Applications Now Being Accepted for Urban Water Quality Demonstration Projects
Funding available to help install and showcase water quality practices in urban areas
DES MOINES – Iowa Secretary of Agriculture Mike Naig today announced that pre-applications are now being accepted for conservation projects located in urban areas that are focused on improving water quality.
Proposed projects should be based on local collaborative efforts that focus on implementing conservation measures that reduce a property's contribution to water quality degradation, runoff and flooding. Examples of eligible urban practices include wetlands, bioretention cells, native landscaping and other approved nutrient reduction practice technologies.
“Urban water quality projects are a key tool to showcase things that can be done in towns and cities to help slow stormwater runoff and protect water quality. I encourage interested communities, watershed groups and other organizations to take this opportunity to learn about the cost-share funding that is available and consider applying,” Naig said.
Cities, counties, county conservation boards, Soil and Water Conservation District (SWCDs), or other units of government, not-for-profit non-governmental organizations (NGOs), public water supply utilities or watershed management organizations are eligible to submit applications.
In addition to demonstrating urban conservation practices, proposed projects should be based on established partnerships and include strong outreach/education components. Successful projects will serve as local and regional hubs for demonstrating practices and providing information on available technologies to homeowners, municipalities, businesses, and local communities.
The pre-applications must be received by 4:30 p.m. on Friday, Dec. 7, 2018. Pre-applications selected to submit a full application will be notified by Jan. 11, 2019 and the full applications will be due on Feb. 8, 2019. Projects selected to receive funding will be announced in early March.
Project pre-application guidance can be found here or can be requested by contacting the Department’s Division of Soil Conservation and Water Quality at 515-281-5851.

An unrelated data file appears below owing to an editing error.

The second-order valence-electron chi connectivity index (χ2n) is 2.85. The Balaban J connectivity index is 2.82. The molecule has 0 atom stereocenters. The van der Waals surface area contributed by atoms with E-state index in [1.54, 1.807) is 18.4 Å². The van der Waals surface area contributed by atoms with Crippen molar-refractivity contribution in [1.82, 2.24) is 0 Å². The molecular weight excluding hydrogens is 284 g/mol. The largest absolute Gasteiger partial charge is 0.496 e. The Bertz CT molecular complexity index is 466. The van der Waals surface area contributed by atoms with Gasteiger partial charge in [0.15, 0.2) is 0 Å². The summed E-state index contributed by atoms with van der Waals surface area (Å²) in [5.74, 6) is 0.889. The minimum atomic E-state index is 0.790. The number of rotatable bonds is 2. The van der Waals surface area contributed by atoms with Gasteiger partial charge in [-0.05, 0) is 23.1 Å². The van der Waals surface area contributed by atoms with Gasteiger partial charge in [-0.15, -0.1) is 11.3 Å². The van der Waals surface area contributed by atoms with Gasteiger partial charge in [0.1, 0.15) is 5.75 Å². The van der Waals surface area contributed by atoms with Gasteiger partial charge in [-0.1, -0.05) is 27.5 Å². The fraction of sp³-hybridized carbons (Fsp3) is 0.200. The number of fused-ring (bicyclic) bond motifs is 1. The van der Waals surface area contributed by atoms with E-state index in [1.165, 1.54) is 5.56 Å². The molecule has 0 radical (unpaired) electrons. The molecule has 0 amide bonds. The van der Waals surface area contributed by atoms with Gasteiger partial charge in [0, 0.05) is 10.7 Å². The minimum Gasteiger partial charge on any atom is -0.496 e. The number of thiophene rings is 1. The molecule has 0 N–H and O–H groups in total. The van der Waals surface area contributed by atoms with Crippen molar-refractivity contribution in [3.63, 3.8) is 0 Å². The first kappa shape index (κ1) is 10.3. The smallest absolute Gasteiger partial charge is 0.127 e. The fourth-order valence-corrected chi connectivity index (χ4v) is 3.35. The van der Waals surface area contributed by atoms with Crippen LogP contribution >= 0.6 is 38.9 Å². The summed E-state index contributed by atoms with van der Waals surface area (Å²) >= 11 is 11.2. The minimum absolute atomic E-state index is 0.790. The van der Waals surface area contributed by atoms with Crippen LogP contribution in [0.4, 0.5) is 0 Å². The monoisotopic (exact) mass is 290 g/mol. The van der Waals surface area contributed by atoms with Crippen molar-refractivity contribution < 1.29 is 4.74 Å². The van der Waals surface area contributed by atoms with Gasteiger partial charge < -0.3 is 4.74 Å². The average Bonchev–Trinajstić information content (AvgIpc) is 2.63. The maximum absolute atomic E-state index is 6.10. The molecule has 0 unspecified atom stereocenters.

This is the fifth year that Urban Conservation Water Quality Initiative Demonstration Project funding has been offered through the Iowa Department of Agriculture and Land Stewardship. Currently, 43 projects have been awarded funding, nine in 2015, 12 in 2016, 12 in 2017 and ten in 2018. In total, the state has awarded more than $3.24 million in funding and partners and landowners participating in the projects will provide more than $9.4 million to support urban conservation efforts.
Background on Iowa Water Quality Initiative
The Iowa Water Quality Initiative was established in 2013 to help implement the Nutrient Reduction Strategy, which is a science and technology based approach to achieving a 45 percent reduction in nitrogen and phosphorus losses to our waters. The strategy brings together both point sources, such as municipal wastewater treatment plants and industrial facilities, and nonpoint sources, including farm fields and urban stormwater runoff to address these issues.
The Initiative seeks to harness the collective ability of both private and public resources and organizations to deliver a clear and consistent message to stakeholders to reduce nutrient loss and improve water quality.
The initiative is seeing some exciting results. This fall, 2,800 farmers invested an estimated $9 million in funding to match $5 million in state cost share funds to adopt cover crops, no-till or strip till, or use a nitrification inhibitor when applying fall fertilizer. Participants include more than 1,000 farmers using a practice for the first time and nearly 1,800 past users who are trying cover crops again and are receiving a reduced rate of cost share.
A total of 64 demonstration projects are currently located across the state to help implement and demonstrate water quality practices. More than 250 organizations are participating in these projects. These partners will provide $42.2 million to go with the $31.5 million in state funding going to these projects.
More than $420 million in funding has been documented for efforts in support of the Iowa Nutrient Reduction Strategy last year. This represents a $32 million increase of funding in support of Iowa water quality programs and conservation efforts over the previous year.